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My initial question was based on what I heard from the OP and the others responding. I do pass through tight places occasionally using just the methods outlined. We've taking our RIB and checked out shallow areas, we've used a pilot to get into Romora Bay. It wasn't meant to imply anyone fell off a turnip truck, but I was reading about a pass that is obviously challenging and potentially very problematic and given other options, I would take them. I was just trying to understand the reason others would go through such effort to take this particular pass. I've heard all the responses. It is definitely not a pass I would select. As to Ken E's scenario I would choose Option 2 if in a slow boat, from where I sit now. However, that would be dependent on local knowledge I'd pick up when there. If in a faster boat, I would select between option 1 and 2. I would just not choose to go through the trouble of option 3 to save 40 miles, but that's my choice. As to paying the price for safety, I would, but I don't think anyone here is suggesting doing anything they feel is unsafe. To me it's also the amount of effort certain routes require to be safe. But then I prefer running outside than running the ICW on the east coast. I'm capable of navigating the ICW carefully. Like the outside route.

I respect those navigating in Alaska. Nothing here has even tempted me to where I would choose Tenass. In fact, it has reinforced my reluctance to do so. Could I do so safely, depending on the boat, yes. I have learned a lot about the reasons many here would attempt that route by asking questions, which was the point of my initial question. I often take the path of least resistance because that makes my boating more pleasurable. I leave areas like Tenass to be explored by RIB or smaller boat. That's my choice and I do respect the choices others make.

As to a safety lecture, it wasn't intended as that, but a follow up to a question. However, I won't apologize for bringing the safety issue into the discussion. If some felt I was insulting their professionalism, then for that I do apologize.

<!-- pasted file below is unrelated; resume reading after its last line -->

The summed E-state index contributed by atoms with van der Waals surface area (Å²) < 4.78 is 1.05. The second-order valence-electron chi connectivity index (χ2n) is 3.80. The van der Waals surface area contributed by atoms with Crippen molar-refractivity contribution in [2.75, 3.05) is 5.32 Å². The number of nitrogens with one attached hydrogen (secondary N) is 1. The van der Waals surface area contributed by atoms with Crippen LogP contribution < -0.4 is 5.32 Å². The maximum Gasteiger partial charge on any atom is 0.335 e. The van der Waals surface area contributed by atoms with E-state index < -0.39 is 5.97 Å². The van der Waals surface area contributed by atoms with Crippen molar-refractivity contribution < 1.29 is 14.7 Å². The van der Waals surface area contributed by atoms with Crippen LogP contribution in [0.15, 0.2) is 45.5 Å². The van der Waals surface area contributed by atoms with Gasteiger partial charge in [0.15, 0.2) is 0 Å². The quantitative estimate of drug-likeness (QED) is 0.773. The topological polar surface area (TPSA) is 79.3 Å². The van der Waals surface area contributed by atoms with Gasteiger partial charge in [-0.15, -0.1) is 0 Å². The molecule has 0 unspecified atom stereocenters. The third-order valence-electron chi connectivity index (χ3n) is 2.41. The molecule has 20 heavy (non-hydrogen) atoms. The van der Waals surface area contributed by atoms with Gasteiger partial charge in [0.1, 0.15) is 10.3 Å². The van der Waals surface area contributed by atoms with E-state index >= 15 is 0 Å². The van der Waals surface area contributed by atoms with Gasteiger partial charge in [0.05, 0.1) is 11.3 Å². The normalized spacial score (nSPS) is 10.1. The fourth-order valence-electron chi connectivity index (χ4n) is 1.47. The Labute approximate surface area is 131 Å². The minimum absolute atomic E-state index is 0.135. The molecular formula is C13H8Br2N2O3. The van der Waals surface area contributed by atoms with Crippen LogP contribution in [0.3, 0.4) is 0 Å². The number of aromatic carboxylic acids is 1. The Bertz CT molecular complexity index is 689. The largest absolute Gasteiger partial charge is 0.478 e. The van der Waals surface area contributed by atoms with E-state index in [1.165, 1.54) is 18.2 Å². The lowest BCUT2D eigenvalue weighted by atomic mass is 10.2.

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Old 01-07-2017, 02:14 PM   #29
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Personally I don't see allot of advantage trying Tenass Pass

If you think of a starting point as Davidson Inlet...

If the seas are coming from the west... Hug the southern tip of Whale head Island, then bear north west to the lee sde of Warren Island putting the seas on your port quarter.

If the seas are coming from the south... Hug the northern side of Hecta Island then make a sharp northerly turn as you come out of it's protection, putting the seas on your stern.

Easy Peasy, and SAFE
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Old 01-07-2017, 05:52 PM   #30
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Originally Posted by Nomad Willy View Post
Ken E.,
Another thing to be aware of is current. May only be a short time of slack water.
If you could contact anyone at Sakar Cove or NewTokeen they they would know all about Tenass Pass. Or my friend but he lives in a cabin on Marble Is and only goes to Craig once a month. You may see his Willard moored on a ball in the west side of Marble Is. People in Edna Bay would probably know too.

Top pic is the float at Edna Bay.
Second pic is my friends Willard In a cove on the west side of Marble Is.
Eric, thanks for the pictures. We anchored in Sarkar last July 4th and watched their fireworks. Do you know where their guide boats usually fish? I'd guess out toward Coronation island.
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Old 01-07-2017, 09:37 PM   #31
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No I don't.
I know the Craig boats go to the west coast of Noyes Is. Well actually the commercial fleet is there going around and around. Maybe only the highliners can get in line ??? I'm not sure where the commercial sport fish boats go.

Coronation Is is different. I think it's got lots of restrictions on access. Don't think you can land a boat on the beach. But as to fishing I have no idea.

One place I do know that is great for fishing is on the west coast of Kuiu Island. I know guys in Thorne Bay that think Tebenkof Bay and The Bay of Pillars is wonderful .. and these guys fish. Especially Halibut. Do more research but I'll bet Salmon fishing is great too. No Tenass Pass there though. Gotta go down around Cape Decision or up through Rocky Pass and Kake.
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Old 01-07-2017, 10:01 PM   #32
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I don't know of any restrictions on landing boats. The beach in the back of Egg Harbor is pretty nice but Egg Harbor is exposed to the north and experiences williwaws in southerly winds. We spent one night there and got blown around alot with the south winds. Fishing was pretty good for bottom fish.